2. People thought I was crazy trying to PR on a course like Pittsburgh. But I did it. It’s all about the training. I ate hills for breakfast for 18 weeks. And while that course kicked my BUTT, my training came through for me and I got the time I wanted, even surpassing my adjusted expectations for the race. PRing on a hilly course is not impossible. It’s hard, but it can be done with the right training and a STRONG mental game.

    Madison is a tough course, so even if you weren’t gunning for a PR I would strongly suggest LOTS of hills. Don’t just sprinkle them in here and there: do them every week. Hilly long runs are the best prep, but if you can afford to swap out some speed work sessions for a set of hard hill repeats, those really helped me too (they also helped my overall speed!). I know that deviating from the plan is sacrilegious in Hansons land, but seriously, hill repeats WORK. The hidden benefit is that I found it easier to recovery from hilly runs – less pounding :-).

    You can do it! I look forward to seeing you around here in November 🙂

    1. I’m just like you! People sometimes shy away from trying for a PR on different types of courses, but I see it as an opportunity. I run hills pretty well, and have had some great races on hills – so maybe it would be a good pick for me, like PGH was for you! I am planning to run my hill route weekly. I’ll see how it’s going when I run the Perk Up Half again in early August – SUPER hilly. If I think I’m feeling week on the hills, I will definitely incorporate hill repeats at that point for sure. Plus, I have five weeks between the two marathons so I can change my focus from speed to hill work during that time too. I am so excited – and SO EXCITED TO SEE YOU!!!!!!!!!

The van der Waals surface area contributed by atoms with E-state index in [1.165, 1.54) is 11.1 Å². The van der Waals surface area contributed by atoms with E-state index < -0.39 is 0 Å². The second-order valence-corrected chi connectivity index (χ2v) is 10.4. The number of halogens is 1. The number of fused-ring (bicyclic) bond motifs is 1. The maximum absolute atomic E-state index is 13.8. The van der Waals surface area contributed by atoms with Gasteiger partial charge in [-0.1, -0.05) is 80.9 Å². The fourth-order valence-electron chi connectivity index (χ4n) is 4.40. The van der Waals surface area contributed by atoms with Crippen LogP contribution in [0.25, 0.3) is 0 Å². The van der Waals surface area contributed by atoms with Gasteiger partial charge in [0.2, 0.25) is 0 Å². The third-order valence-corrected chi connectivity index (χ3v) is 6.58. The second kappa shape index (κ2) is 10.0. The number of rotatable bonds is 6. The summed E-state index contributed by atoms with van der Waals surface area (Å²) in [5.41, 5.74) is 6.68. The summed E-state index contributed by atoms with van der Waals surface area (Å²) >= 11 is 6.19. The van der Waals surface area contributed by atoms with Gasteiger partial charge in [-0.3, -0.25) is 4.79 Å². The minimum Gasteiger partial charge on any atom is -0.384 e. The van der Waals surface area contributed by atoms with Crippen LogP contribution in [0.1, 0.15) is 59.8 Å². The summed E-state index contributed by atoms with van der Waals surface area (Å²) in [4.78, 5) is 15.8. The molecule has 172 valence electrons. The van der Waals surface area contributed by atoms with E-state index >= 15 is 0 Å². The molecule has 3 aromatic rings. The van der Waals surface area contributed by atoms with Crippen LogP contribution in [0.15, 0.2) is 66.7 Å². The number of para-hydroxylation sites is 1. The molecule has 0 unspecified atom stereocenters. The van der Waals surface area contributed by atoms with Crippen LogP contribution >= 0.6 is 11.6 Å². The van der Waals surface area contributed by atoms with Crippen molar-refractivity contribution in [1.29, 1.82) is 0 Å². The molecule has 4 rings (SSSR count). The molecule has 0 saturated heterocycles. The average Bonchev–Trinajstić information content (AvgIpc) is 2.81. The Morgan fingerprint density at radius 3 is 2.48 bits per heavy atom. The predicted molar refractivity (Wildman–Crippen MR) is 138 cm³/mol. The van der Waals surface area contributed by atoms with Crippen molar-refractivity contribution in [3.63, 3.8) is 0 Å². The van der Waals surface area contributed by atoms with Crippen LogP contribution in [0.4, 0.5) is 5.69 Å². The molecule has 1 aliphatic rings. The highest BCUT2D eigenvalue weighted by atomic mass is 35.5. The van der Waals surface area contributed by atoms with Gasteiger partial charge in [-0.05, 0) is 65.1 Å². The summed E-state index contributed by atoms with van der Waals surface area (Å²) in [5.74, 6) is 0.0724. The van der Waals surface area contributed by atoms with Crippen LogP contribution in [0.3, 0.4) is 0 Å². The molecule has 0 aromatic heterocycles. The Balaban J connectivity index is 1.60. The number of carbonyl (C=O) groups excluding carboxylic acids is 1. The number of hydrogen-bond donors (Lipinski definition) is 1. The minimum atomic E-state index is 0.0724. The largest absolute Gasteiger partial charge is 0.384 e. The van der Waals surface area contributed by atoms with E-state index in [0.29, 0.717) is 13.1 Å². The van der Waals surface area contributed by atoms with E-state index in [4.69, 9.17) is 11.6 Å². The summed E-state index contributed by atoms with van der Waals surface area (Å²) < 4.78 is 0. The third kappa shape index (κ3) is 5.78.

3. 2:57 is a more appropriate goal for me too. Maybe even 2:59. What is the min/mile pace for 2:57? Eeeep! And yeah, you can totally handle running 7 days/week. Just take it realllllllly easy on your easy days. That’s what I do! Even if you just use a treadmill and listen to a podcast or watch Netflix to keep you honest. I run those recovery runs at about a 8:30 min/mile pace. Sometimes I’ll even start them out at 9:15 min/mile pace.

    1. Girlfriend, you have 2:55 written all over you. You are hitting some serious paces. You got this! Don’t doubt yourself now. I am planning to do my extra day at recovery pace – Hansons tells me that’s like 8:47 or something. I would even go slower. Totally fine by that. Pace for 2:57 is a 6:45, and for a 2:59 is a 6:50!

  4. Wow – your long run pace is my 5k pace!
    I love how you are willing to go after big goals knowing how hard you’ll have to work to achieve them. That’s something I too often shy away from, but you’re inspiring me to not be such a wimp and at least try!

    1. Yes!!!! GO AFTER IT! It’s so rewarding to achieve something big. This past marathon PR was a long road full of obstacles and disappointment. Crossing that finish line represented so much. I know it will hurt and be hard as hell, but that feeling is so worth it. I can’t wait to try again!

      1. I’m glad to see you have such great success after some struggles.
        Would you say the Hanson’s plan is appropriate for someone who’s endurance-challenged (better at shorter distances and pathetic at longer ones)?

      2. Maybe I’m still in the Hanson’s honeymoon phase, but I feel like it would really help. It really helps if you are trying to hold a specific pace over a longer distance, especially through the tempo runs!!

  5. “I liked that as I followed this structured schedule and became dedicated to it, I stopped making decisions that worked better for everyone else.”

    ^ This. I’ve had to do this so much lately in training. Running with other people, sometimes you are at their mercy and I have been so much better about saying no, telling people to run ahead of me, not doing a pub run/pizza run because you really need to do a workout that day even if it’s not as fun, etc. You’re pursuing goals that are much loftier than mine, but at a point in training you have to do what is best for you and not feel selfish about it. I like the Hansons plan because everything is laid out for you and there’s not many questions of what to do on a particular day.